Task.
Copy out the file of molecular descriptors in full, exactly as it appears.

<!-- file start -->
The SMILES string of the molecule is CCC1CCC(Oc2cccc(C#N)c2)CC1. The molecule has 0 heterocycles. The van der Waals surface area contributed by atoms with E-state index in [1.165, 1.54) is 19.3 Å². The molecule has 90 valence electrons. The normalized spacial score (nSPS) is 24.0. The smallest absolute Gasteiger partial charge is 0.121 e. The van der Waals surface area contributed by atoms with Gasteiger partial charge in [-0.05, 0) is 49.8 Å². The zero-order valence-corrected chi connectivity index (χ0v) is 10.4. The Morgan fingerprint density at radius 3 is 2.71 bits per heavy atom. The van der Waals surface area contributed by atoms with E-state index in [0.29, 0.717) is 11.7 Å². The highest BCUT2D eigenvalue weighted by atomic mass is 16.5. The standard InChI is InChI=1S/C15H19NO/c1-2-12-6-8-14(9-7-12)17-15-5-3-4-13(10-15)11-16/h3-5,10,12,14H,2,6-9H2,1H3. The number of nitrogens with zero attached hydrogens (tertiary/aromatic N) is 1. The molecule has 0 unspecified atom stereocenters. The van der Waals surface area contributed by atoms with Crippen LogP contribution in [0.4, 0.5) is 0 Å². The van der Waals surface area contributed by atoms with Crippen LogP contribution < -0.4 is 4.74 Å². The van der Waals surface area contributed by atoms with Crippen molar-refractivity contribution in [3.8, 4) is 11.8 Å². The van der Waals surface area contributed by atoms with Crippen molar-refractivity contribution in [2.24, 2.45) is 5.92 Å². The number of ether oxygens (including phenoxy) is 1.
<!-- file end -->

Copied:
The SMILES string of the molecule is CCC1CCC(Oc2cccc(C#N)c2)CC1. The molecule has 0 heterocycles. The van der Waals surface area contributed by atoms with E-state index in [1.165, 1.54) is 19.3 Å². The molecule has 90 valence electrons. The normalized spacial score (nSPS) is 24.0. The smallest absolute Gasteiger partial charge is 0.121 e. The van der Waals surface area contributed by atoms with Gasteiger partial charge in [-0.05, 0) is 49.8 Å². The zero-order valence-corrected chi connectivity index (χ0v) is 10.4. The Morgan fingerprint density at radius 3 is 2.71 bits per heavy atom. The van der Waals surface area contributed by atoms with E-state index in [0.29, 0.717) is 11.7 Å². The highest BCUT2D eigenvalue weighted by atomic mass is 16.5. The standard InChI is InChI=1S/C15H19NO/c1-2-12-6-8-14(9-7-12)17-15-5-3-4-13(10-15)11-16/h3-5,10,12,14H,2,6-9H2,1H3. The number of nitrogens with zero attached hydrogens (tertiary/aromatic N) is 1. The molecule has 0 unspecified atom stereocenters. The van der Waals surface area contributed by atoms with Crippen LogP contribution in [0.4, 0.5) is 0 Å². The van der Waals surface area contributed by atoms with Crippen LogP contribution < -0.4 is 4.74 Å². The van der Waals surface area contributed by atoms with Crippen molar-refractivity contribution in [3.8, 4) is 11.8 Å². The van der Waals surface area contributed by atoms with Crippen molar-refractivity contribution in [2.24, 2.45) is 5.92 Å². The number of ether oxygens (including phenoxy) is 1.